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Estate of Morris v. Imperial County

United States District Court, S.D. California

April 3, 2017

ESTATE OF JAIME MORRIS, et al., Plaintiffs,
v.
IMPERIAL COUNTY, et al., Defendants.

          ORDER DENYING DEFENDANTS' MOTION TO STRIKE AND MOTION TO DISMISS DOE DEFENDANTS [ECF NO. 6]

          Hon. Cynthia Bashant United States District Judge.

         On September 15, 2016, Plaintiffs Diana Alba, Samantha Hammond, Gwenyth Peniche, and the Estate of Jaime Morris initiated this action against Imperial County, Imperial County Sheriff's Office, California Forensic Medical Group, Sheriff Raymond Loera, Prabhdeep Singh, twenty Doe Sheriff's Deputies, and twenty Doe employees of California Forensic Medical Group. (Compl., ECF No. 1.) Plaintiffs allege various claims under 42 U.S.C. § 1983, including unconstitutional medical staff policies and practices, unconstitutional jail staff policies and practices, and failure to train and/or supervise. (Id. ¶¶ 131-46.)

         On November 4, 2016, Defendants Imperial County, Imperial County Sheriff's Office, and Sheriff Loera moved to strike portions of Plaintiffs' Complaint under Rule 12(f) of the Federal Rules of Civil Procedure, and to dismiss the twenty Doe Sheriff's Deputies and twenty Doe employees of California Forensic Medical Group under Rule 12(b)(6). (Defs.' Mot., ECF No. 6.) Plaintiffs oppose. (Pls.' Opp'n, ECF No. 8.)

         The Court finds this motion suitable for determination on the papers submitted and without oral argument. See Fed. R. Civ. P. 78(b); CivLR 7.1(d)(1). For the reasons set forth below, the Court DENIES Defendants' motion to strike portions of the Complaint, and DENIES Defendants' motion to dismiss Doe Defendants.

         BACKGROUND

         Police arrested Jaime Morris on August 29, 2015, for possessing drug paraphernalia and providing false statements to an officer. (Compl. ¶¶ 70-71.) Police transported Morris to Imperial County Jail (“ICJ”) shortly after her arrest. (Id. ¶ 72.) ICJ contracts its medical services to California Forensic Medical Group (“CFMG”). (Id. ¶ 15.) Upon arrival, Morris allegedly informed ICJ and CFMG that she was a heroin addict, and had been using heroin and methamphetamine daily. (Id. ¶¶ 73-74, 77.) While ICJ and CFMG took Morris's vital signs on the day of her arrest, the Complaint alleges that she never saw a physician, nor was given any medical treatment, during her time at ICJ. (Id. ¶¶ 87, 91-93.)

         Morris was arrested on a Saturday, and by the following Monday, August 31, 2015, she was suffering from heroin withdrawal. (Compl. ¶ 99.) Plaintiffs allege that fellow inmates could hear Morris moaning in her cell, that Morris repeatedly complained to correctional officers that she needed medical attention, and that correctional officers ignored her requests. (Id. ¶¶ 100-02.) At 5:00 p.m. on August 31, 2015, a correctional officer noticed that Morris appeared unresponsive, and medical officials transported her to the hospital. (Id. ¶¶ 111-13.) Hospital staff pronounced her dead upon arrival. (Id. ¶ 114.)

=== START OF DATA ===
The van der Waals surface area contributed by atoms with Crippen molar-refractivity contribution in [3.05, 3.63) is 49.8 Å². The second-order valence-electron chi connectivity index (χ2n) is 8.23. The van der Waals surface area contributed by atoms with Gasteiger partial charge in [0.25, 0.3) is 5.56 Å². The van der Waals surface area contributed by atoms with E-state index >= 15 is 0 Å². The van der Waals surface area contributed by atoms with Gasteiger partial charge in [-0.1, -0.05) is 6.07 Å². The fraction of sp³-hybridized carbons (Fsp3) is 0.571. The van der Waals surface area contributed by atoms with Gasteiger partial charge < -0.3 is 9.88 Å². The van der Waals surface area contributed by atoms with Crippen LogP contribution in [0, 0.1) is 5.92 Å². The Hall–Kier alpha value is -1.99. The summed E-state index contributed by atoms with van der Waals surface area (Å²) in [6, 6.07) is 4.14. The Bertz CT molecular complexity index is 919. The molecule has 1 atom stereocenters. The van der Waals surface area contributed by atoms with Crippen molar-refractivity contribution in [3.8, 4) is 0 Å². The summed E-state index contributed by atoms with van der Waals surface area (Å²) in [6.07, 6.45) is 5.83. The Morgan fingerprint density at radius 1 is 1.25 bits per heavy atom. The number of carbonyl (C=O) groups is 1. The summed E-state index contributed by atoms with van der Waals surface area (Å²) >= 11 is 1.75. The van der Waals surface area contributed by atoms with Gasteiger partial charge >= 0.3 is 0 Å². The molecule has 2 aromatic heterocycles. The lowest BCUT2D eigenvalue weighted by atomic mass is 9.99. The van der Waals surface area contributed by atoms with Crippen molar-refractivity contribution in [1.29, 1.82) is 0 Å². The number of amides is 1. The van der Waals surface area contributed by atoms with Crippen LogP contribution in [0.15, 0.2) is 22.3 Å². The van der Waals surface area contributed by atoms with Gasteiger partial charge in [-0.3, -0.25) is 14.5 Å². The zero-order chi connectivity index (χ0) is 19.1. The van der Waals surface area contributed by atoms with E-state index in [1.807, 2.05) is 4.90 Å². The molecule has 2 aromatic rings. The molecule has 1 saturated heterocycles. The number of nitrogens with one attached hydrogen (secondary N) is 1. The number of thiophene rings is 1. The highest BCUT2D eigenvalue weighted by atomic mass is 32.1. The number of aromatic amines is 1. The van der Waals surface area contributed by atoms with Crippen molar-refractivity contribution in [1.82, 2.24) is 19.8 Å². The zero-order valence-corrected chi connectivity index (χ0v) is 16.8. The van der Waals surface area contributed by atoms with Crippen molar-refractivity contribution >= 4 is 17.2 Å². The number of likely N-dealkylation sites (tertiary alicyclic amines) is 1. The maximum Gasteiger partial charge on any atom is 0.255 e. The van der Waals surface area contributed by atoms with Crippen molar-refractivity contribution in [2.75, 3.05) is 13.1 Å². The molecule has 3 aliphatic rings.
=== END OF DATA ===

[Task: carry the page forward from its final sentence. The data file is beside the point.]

Morris's mother Diana Alba, in her personal capacity and as successor-in- interest to Morris's estate, along with Morris's two daughters Samantha Hammond and Gwenyth Peniche, commenced this action against Defendants.[1] (Compl. ¶ 7.) Defendants Imperial County, Imperial County Sheriffs Office, and Sheriff Loera (collectively, “County Defendants”) now move to strike paragraphs 21-46, 55-58, and exhibits B and C of the Complaint under Rule 12(f). (Defs.' Mot. 5:4-5.) The Court summarizes these portions of the Complaint below.

         Paragraphs 21-46 of the Complaint can be summarized as follows:

• Three separate civil grand juries have questioned and/or criticized CFMG's policies, procedures, and practices in providing medical care to inmates. State Department of Justice statistics demonstrate that the CFMG population adjusted rate for drug overdose deaths is 50% higher than other county jails. (Compl. ¶¶ 22-23.)
• CFMG was a defendant in a class-action filed on behalf of inmates in Monterey county jails. In that lawsuit, an expert physician evaluated CFMG's practices and procedures and issued a report finding that clinical care was inadequate, that staffing levels were insufficient, and that drug withdrawal syndromes were managed by officers and nurses without physician oversight. (Id. ¶¶ 24-35.)
• Based on the report referenced in paragraphs 24-35, the federal magistrate judge granted a motion for a preliminary injunction against CFMG, and CFMG later agreed to settle the lawsuit. Despite the settlement, CFMG and Imperial County made no changes to the way CFMG provided medical care at ICJ. Further, the medical services provided by CFMG in Imperial County suffer from many of the same deficiencies as did the services provided in Monterey County Jail. (Id. ¶¶ 36-46.)

         Paragraphs 55-58 detail the following:

• In 2011, Marcia Dau died while in the care of ICJ and CFMG, during which time she was suffering from withdrawal from benzodiazepines. Following her death, her Estate filed and settled a wrongful death claim against CFMG and Imperial County, after which neither CFMG nor Imperial County revised ...

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